This view shows the middle portion of the Barra Strait and the hills which rise above it; note the size of the buildings to gauge the height of the hills.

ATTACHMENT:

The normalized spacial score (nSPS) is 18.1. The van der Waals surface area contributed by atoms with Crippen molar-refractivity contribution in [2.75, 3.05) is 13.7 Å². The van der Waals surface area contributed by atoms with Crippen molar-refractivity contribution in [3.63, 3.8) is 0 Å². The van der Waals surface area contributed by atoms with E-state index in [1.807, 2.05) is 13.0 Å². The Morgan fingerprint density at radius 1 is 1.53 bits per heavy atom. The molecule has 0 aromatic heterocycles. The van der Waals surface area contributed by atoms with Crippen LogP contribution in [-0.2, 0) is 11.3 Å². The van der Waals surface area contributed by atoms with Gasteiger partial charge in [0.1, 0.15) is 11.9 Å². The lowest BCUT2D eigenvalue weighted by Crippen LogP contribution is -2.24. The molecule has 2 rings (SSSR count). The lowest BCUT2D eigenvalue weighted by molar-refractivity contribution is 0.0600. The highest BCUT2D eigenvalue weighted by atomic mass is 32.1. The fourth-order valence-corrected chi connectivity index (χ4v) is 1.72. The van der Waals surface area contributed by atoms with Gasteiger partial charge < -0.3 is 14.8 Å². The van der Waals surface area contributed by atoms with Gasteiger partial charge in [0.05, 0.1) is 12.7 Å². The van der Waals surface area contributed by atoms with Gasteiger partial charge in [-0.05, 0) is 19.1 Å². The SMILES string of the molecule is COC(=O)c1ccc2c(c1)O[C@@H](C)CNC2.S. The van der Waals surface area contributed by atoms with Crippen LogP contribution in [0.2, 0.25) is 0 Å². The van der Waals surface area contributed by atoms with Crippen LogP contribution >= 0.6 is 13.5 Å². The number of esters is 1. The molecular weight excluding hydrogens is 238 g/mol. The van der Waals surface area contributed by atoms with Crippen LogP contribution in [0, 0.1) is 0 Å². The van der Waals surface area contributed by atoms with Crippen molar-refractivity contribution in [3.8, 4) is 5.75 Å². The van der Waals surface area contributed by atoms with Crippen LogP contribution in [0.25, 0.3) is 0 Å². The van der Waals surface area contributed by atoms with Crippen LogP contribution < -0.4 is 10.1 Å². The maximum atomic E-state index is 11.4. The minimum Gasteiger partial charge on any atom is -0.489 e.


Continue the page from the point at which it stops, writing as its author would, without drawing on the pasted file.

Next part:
Although travelling to the Highland Village is justified solely for the superb views it offers, there is another equally compelling reason to pay it a visit: it is a ”living history museum and cultural centre that celebrates the Gaelic experience in Nova Scotia” (from the museum’s web site, which I recommend you visit for a full description of all the facilities available). It reproduces a Gaelic-speaking Scottish community from the 19th century, with buildings and furnishings that reflect such a community, including barns with animals, a school, a general store, a carding mill, and a blacksmith shop. One of the most interesting buildings to me is a replica of a ”blackhouse”, a primitive stone dwelling with a sod roof combining home and barn in which many Highland Gaels lived before emigrating to Nova Scotia (see this web site for extensive information about blackhouses and why they are now so called). It is also possible to follow the evolution of the settlers’ dwellings as they evolved from the initial log homes into the grander houses that followed them as the inhabitants became established and prosperous. The most recent addition to the village is a church that was moved by barge from Malagawatch (near the mouth of West Bay) to Iona and then up the hill to its present siting. A team of very friendly interpreters in period dress patiently answers the questions put to them and the depth of their knowledge allows them to give very full replies that lead in interesting directions. In addition to the Highland Village community itself, the museum also offers special education programs and learning vacations. many targeted to children, and often presents special cultural events, including concerts, candlelight storytelling tours, and codfish suppers. Its bookstore is an excellent source of otherwise hard-to-find books on Cape Breton, Gaelic, and Scottish culture and music and offers CDs and souvenirs as well. Plan on spending the better part of a day; there is a lot to do and you will leave with a much better feeling of the lives of the early Scottish settlers in Cape Breton, as well as having picked up a word or two of Gaelic. Highland Village is definitely a ”must-see”!